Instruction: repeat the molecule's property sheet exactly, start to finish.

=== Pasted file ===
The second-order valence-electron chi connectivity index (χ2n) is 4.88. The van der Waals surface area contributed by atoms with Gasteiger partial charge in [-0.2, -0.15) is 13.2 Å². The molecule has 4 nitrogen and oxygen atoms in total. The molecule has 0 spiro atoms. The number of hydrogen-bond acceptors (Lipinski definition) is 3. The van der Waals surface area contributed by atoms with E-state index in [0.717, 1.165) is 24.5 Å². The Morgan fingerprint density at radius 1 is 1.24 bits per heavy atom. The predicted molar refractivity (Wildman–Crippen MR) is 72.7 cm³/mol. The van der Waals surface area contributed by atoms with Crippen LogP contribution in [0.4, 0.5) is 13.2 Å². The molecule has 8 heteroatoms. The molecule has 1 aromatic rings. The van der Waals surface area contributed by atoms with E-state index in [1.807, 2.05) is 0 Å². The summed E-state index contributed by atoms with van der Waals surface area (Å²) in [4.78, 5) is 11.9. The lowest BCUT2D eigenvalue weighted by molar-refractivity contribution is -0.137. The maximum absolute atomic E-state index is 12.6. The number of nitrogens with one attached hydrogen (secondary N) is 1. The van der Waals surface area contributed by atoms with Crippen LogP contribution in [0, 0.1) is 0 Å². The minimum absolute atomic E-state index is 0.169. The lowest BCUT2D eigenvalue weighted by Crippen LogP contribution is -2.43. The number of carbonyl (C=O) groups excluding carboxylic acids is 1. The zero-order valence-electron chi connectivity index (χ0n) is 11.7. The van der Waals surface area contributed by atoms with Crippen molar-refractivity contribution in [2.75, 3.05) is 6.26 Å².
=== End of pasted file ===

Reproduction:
The second-order valence-electron chi connectivity index (χ2n) is 4.88. The van der Waals surface area contributed by atoms with Gasteiger partial charge in [-0.2, -0.15) is 13.2 Å². The molecule has 4 nitrogen and oxygen atoms in total. The molecule has 0 spiro atoms. The number of hydrogen-bond acceptors (Lipinski definition) is 3. The van der Waals surface area contributed by atoms with E-state index in [0.717, 1.165) is 24.5 Å². The Morgan fingerprint density at radius 1 is 1.24 bits per heavy atom. The predicted molar refractivity (Wildman–Crippen MR) is 72.7 cm³/mol. The van der Waals surface area contributed by atoms with Crippen LogP contribution in [0.4, 0.5) is 13.2 Å². The molecule has 8 heteroatoms. The molecule has 1 aromatic rings. The van der Waals surface area contributed by atoms with E-state index in [1.807, 2.05) is 0 Å². The summed E-state index contributed by atoms with van der Waals surface area (Å²) in [4.78, 5) is 11.9. The lowest BCUT2D eigenvalue weighted by molar-refractivity contribution is -0.137. The maximum absolute atomic E-state index is 12.6. The number of nitrogens with one attached hydrogen (secondary N) is 1. The van der Waals surface area contributed by atoms with Crippen LogP contribution in [0, 0.1) is 0 Å². The minimum absolute atomic E-state index is 0.169. The lowest BCUT2D eigenvalue weighted by Crippen LogP contribution is -2.43. The number of carbonyl (C=O) groups excluding carboxylic acids is 1. The zero-order valence-electron chi connectivity index (χ0n) is 11.7. The van der Waals surface area contributed by atoms with Crippen molar-refractivity contribution in [2.75, 3.05) is 6.26 Å².